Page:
• Reform the Appellate Body (AB). The European Union has led by establishing a temporary alternative to the AB, but the impasse over the US refusal to fill vacancies at the AB remains unresolved, making an effective alliance to challenge unfair foreign practices difficult to achieve. The Biden administration should therefore accept reform proposals responsive to US concerns over AB overreach, intrusion in administration of trade remedies, and inefficiency.
  • Allow plurilateral agreements. The WTO should be a forum with a variable geometry that can accommodate the wishes of members who seek deeper trade agreements that not all members wish to join. Members should all have the right to negotiate and join such agreements, but to prevent free riding, these agreements should not automatically be extended to all members on a most favored nation basis. The European Union should help launch plurilateral agreements on issues that are standard in US and EU regional agreements, such as investment, services, ecommerce, and labor standards. Agreements on environmental goods, pharmaceuticals, and medical supplies should also be pursued.
  • Reform safeguards. Safeguard protections, which allow countries to impose temporary trade barriers when injury can be proven, can play a vital role as a buffer that prevents finger-pointing about unfair trading practices. Both the United States and the European Union have been unable to implement safeguards that can survive WTO challenge, however. A new more workable safeguards agreement would eliminate ambiguous language and allow selective responses in cases where injury is caused by imports from one country.
  • Reform subsidies. Some of the groundwork for expanded WTO rules on subsidies has been laid out in the agreement reached by the European Union, the United States, and Japan. After resolving their remaining differences, this agreement should form the basis of an expanded WTO subsidies negotiation. If these negotiations fail, an enhanced plurilateral subsidies agreement can be negotiated.

Priority 3: Coordinate policies toward China

A joint US-EU approach to China should steer realistically between the extreme decoupling sought by the Trump administration and the inadequate responses to harmfulChinese practices in the past. Efforts to prevent China’s rise are likely to fail and prove counterproductive. Similarly, China is very unlikely to abandon its successful state-led system. In addition, China will continue to increase in importance as a market for many foreign firms and to be a key participant in global value chains. Although excessive Western dependence on China raises risks of opening opportunities for technological and trade blackmail, mutual interdependence is a better cement for peaceful interactions than acrimonious efforts at extreme separation.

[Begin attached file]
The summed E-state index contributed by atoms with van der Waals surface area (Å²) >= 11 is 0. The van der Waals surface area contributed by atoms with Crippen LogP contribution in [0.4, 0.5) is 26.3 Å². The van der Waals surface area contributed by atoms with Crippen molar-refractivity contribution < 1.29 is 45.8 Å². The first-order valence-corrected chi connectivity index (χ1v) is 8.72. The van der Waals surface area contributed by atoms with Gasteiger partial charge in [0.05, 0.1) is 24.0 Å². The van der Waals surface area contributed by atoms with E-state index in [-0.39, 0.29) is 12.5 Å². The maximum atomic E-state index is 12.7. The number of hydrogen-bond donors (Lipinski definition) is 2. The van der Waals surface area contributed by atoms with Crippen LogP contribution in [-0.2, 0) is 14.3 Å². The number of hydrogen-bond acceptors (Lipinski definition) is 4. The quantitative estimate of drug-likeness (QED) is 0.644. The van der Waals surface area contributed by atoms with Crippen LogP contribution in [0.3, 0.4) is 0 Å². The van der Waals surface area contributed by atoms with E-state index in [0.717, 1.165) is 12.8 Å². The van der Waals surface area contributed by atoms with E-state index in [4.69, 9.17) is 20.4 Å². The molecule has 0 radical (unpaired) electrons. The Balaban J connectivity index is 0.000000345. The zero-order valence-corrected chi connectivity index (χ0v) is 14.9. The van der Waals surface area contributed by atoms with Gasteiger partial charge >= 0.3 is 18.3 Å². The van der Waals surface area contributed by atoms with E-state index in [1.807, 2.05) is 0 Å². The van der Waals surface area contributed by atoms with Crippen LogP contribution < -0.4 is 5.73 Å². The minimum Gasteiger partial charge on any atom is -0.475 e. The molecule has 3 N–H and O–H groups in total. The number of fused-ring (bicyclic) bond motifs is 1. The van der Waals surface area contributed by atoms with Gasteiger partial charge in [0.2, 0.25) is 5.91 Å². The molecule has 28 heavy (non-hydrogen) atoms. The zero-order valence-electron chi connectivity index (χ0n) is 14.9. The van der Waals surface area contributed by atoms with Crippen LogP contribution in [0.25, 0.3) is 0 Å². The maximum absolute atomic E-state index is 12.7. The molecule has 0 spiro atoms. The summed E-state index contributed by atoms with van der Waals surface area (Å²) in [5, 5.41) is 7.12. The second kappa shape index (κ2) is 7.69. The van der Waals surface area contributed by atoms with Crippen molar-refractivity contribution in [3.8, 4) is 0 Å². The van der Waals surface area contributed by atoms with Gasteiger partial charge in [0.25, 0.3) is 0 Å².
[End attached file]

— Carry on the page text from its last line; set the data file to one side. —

• China’s trading partners should use improved WTO rules and a restored Appellate Body to challenge China’s practices of violating intellectual property rights, forcing technology transfers, employing poorly disclosed subsidies, and generating excess capacity in international markets.
  • China’s market remains largely closed to foreign investors in key areas, despite long inconclusive negotiations over bilateral investment treaties. A joint US-EU policy should deny China foreign investment and technology acquisition opportunities in industries and technologies in which they do not provide reciprocal benefits to foreign firms.
  • Where there are genuine national security and strategic threats, the European Union should also work with other countries to strengthen procurement restrictions and implement coordinated export controls on sales of products and technologies to China. The European Union should promote the selective approach it used with Huawei, which involved avoiding purchases of network products that pose national security risks but buying other products that do not.

Notes of Caution

Both the United States and the European Union will need to bolster domestic support for trade policy. President-elect Biden will be hindered by the legacy of the unilateral measures undertaken by the Trump administration that gained considerable support domestically. Before rolling back tariffs, he will need to point to offsetting benefits. The EU challenge is achieving a unified strategy to resist China’s efforts to employ tariffs and incentives (infrastructure projects) to dilute common EU policies. The European Union also needs to monitor the actions of the Biden administration and be willing to challenge US “Buy American” measures that are not WTO-consistent. The same would apply to proposed US tax policies, especially those that discriminate in favor of domestic manufacturing production.